This is the story of Moya, an endangered green sea turtle, the newest arrival at the Two Oceans Aquarium's turtle rehab-and-release facility. Amazing accomplishments are possible when people work together - Moya's story exemplifies this.

On 5 October, Janet Byrne came across what she thought was a dead turtle washed up on Cola Beach near Sedgefield. She was in for a surprise...

“So glad he is receiving your special care and happy that I helped save him. Thought he was dead and got such a shock when I turned him over and he moved his flippers.” – Janet Byrne addressing Tenikwa.

This green turtle was found motionless, on its back. Photo courtesy of Janet Byrne.
When rolled over, the turtle slowly began to move - Janet knew she needed to call help when she saw these signs of life. Photo courtesy of Janet Byrne.

Janet quickly reported this find to Tenikwa Wildlife Awareness & Rehabilitation Centre, who guided her through the steps of stranded animal first responder actions and contacted the relevant authorities to coordinate the process. The turtle was quickly attended to by a team from Sedgefield Animal Matters and SANParks Garden Route National Park. This team was able to secure the turtle and take it to the Tenikwa Wildlife Awareness & Rehabilitation Centre in Plettenberg Bay.

Photo courtesy of Tenikwa.

The turtle was admitted to Tenikwa's Wildlife Hospital where the veterinary staff worked tirelessly to rehydrate and stabilise it. A large open wound on the turtle's flipper was also identified. Thanks to Tenikwa's ongoing care, this turtle's condition stabilised and it received the designation "17/213" - admission 213 of 2017.

Warm and safe, the veterinary staff at Tenikwa took good care of this stranded turtle. Photo courtesy of Tenikwa.

By 10 October, it was decided that 17/213 was strong enough to be moved to the Two Oceans Aquarium's rehab-and-release centre, where facilities are better able to treat the wound to its flipper and provide long-term care. Thanks to the generosity of CemAir, that morning the turtle was secured in a comfy crate and loaded aboard a flight to Cape Town International Airport.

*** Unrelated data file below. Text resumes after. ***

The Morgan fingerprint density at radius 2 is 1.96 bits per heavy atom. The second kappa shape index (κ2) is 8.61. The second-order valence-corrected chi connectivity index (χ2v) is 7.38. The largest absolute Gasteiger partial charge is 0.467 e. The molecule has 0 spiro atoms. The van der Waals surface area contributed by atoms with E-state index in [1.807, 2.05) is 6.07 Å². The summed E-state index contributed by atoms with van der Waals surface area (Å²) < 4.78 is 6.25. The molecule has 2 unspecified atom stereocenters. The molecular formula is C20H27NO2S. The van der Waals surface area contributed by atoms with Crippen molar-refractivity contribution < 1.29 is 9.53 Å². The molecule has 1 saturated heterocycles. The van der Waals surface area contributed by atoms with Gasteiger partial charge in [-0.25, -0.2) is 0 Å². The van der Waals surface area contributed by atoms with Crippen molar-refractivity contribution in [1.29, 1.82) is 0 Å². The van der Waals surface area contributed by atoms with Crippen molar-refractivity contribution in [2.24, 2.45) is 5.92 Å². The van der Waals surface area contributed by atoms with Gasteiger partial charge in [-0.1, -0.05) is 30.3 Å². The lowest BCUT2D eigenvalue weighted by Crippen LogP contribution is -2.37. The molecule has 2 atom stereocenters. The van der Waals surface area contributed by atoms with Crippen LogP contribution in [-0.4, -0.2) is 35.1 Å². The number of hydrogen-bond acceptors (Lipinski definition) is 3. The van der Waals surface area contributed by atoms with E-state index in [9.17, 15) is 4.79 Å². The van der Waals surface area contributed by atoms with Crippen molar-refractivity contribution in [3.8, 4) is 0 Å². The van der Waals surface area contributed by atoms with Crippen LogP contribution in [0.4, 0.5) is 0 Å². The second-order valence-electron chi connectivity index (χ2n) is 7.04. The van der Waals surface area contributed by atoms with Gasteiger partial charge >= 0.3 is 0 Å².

"Thanks CemAir for flying me safely to Cape Town." - Moya the green turtle. Photo courtesy of Tenikwa.
Not your average cargo. Photo courtesy of Tenikwa.

Upon arrival in Cape Town, Two Oceans Aquarium staff quickly collected the turtle and brought it directly to the Aquarium's veterinary clinic, for an inspection of its wounds to ensure no further harm was done during the flight. When we were confident that 17/213's condition was stable, it was time to begin the slow process to recovery.

Injured flippers allow you to park in handicap zones. Photo courtesy of Ayrton King.

The Two Oceans Aquarium's turtle rehab team were able to determine that this green turtle is a juvenile aged 8 to 12 years. Long tails are often an indicator that a turtle is male, but we can't be sure yet and we will just use the "he" pronoun for now - determining the sex of sea turtles is notoriously difficult.

Photo courtesy of Ayrton King.

X-rays of the turtle's injured flipper revealed that despite the wound looking serious, there were no breaks (a good thing as this often requires the flipper to be amputated). We were able to clean the wound and will ensure that it is allowed to heal naturally. The turtle is currently on a course of antibiotics to cure any undetected infection.

Although it looks dire, this wound should heal fully with sufficient time and care. Photo courtesy of Tenikwa.
Despite his external injuries, X-ray results were promising.

An additional concern is that the turtle's digestive system might not be functioning properly - blockages are common due to plastic litter ingested at sea and the scar tissue it forms. Due to the fact that turtles have slow systems, it will be a while longer before we know with certainty what condition he is in, but we are in the process of trying to feed him and are remaining optimistic.

The Two Oceans Aquarium staff decided that this turtle needed a name instead of just a number. After much deliberation, we settled on "Moya" which is isiXhosa for "air" or "wind" - a reference to his aeroplane journey to the Cape. This ties into the theme of naming rescued turtles in reference to the circumstances that brought them to the Two Ocean Aquarium's rehab-and-release centre - Sandy, Bob and the soon-to-be introduced Nanuke all follow this theme.

Photo courtesy of Talitha Noble.

Moya is not out of the woods yet - he is stable, but his condition is still very serious and we are providing him with ongoing care to ensure that there are no digestive problems, or infections related to the old wound on his flipper. We will keep you posted about the progress of Moya and the other turtles in our rehab-and-release centre.

Rest well young one, you've had a long journey. Photo courtesy of Talitha Noble.

How can you help?

Green sea turtles, together with loggerheads, leatherbacks and the occasional hawksbill turtle, are all threatened species that need our help to survive in South Africa's waters. Here are a few ways that you can help them and other animals to have a fighting chance:

Photo courtesy of Talitha Noble.
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